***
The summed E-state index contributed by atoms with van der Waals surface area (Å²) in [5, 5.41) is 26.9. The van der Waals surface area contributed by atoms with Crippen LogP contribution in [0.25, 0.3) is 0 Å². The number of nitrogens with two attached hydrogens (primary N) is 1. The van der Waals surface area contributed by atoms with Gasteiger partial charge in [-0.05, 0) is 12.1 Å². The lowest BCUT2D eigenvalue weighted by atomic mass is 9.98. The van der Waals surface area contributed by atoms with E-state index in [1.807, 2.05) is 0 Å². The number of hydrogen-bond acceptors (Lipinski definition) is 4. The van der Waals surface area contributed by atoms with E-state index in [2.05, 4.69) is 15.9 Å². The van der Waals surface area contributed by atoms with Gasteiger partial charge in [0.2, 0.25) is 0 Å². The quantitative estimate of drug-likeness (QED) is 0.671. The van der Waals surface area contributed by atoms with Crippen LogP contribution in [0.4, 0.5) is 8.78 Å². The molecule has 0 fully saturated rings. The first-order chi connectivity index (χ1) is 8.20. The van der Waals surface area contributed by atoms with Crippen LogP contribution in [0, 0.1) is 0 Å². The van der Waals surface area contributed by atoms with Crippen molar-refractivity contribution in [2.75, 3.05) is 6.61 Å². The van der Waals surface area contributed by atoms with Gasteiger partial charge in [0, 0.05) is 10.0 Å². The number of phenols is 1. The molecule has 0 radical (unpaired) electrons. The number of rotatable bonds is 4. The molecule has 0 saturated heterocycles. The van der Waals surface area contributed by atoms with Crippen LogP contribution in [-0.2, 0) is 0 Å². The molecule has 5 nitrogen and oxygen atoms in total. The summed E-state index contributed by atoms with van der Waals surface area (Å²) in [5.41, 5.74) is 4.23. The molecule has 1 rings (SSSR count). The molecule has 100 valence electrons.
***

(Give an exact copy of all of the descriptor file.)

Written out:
The summed E-state index contributed by atoms with van der Waals surface area (Å²) in [5, 5.41) is 26.9. The van der Waals surface area contributed by atoms with Crippen LogP contribution in [0.25, 0.3) is 0 Å². The number of nitrogens with two attached hydrogens (primary N) is 1. The van der Waals surface area contributed by atoms with Gasteiger partial charge in [-0.05, 0) is 12.1 Å². The lowest BCUT2D eigenvalue weighted by atomic mass is 9.98. The van der Waals surface area contributed by atoms with E-state index in [1.807, 2.05) is 0 Å². The number of hydrogen-bond acceptors (Lipinski definition) is 4. The van der Waals surface area contributed by atoms with E-state index in [2.05, 4.69) is 15.9 Å². The van der Waals surface area contributed by atoms with Gasteiger partial charge in [0.2, 0.25) is 0 Å². The quantitative estimate of drug-likeness (QED) is 0.671. The van der Waals surface area contributed by atoms with Crippen LogP contribution in [0.4, 0.5) is 8.78 Å². The molecule has 0 fully saturated rings. The first-order chi connectivity index (χ1) is 8.20. The van der Waals surface area contributed by atoms with Crippen LogP contribution in [0, 0.1) is 0 Å². The van der Waals surface area contributed by atoms with Crippen molar-refractivity contribution in [2.75, 3.05) is 6.61 Å². The van der Waals surface area contributed by atoms with Gasteiger partial charge in [0, 0.05) is 10.0 Å². The number of phenols is 1. The molecule has 0 radical (unpaired) electrons. The number of rotatable bonds is 4. The molecule has 0 saturated heterocycles. The van der Waals surface area contributed by atoms with Crippen LogP contribution in [-0.2, 0) is 0 Å². The molecule has 5 nitrogen and oxygen atoms in total. The summed E-state index contributed by atoms with van der Waals surface area (Å²) in [5.41, 5.74) is 4.23. The molecule has 1 rings (SSSR count). The molecule has 100 valence electrons.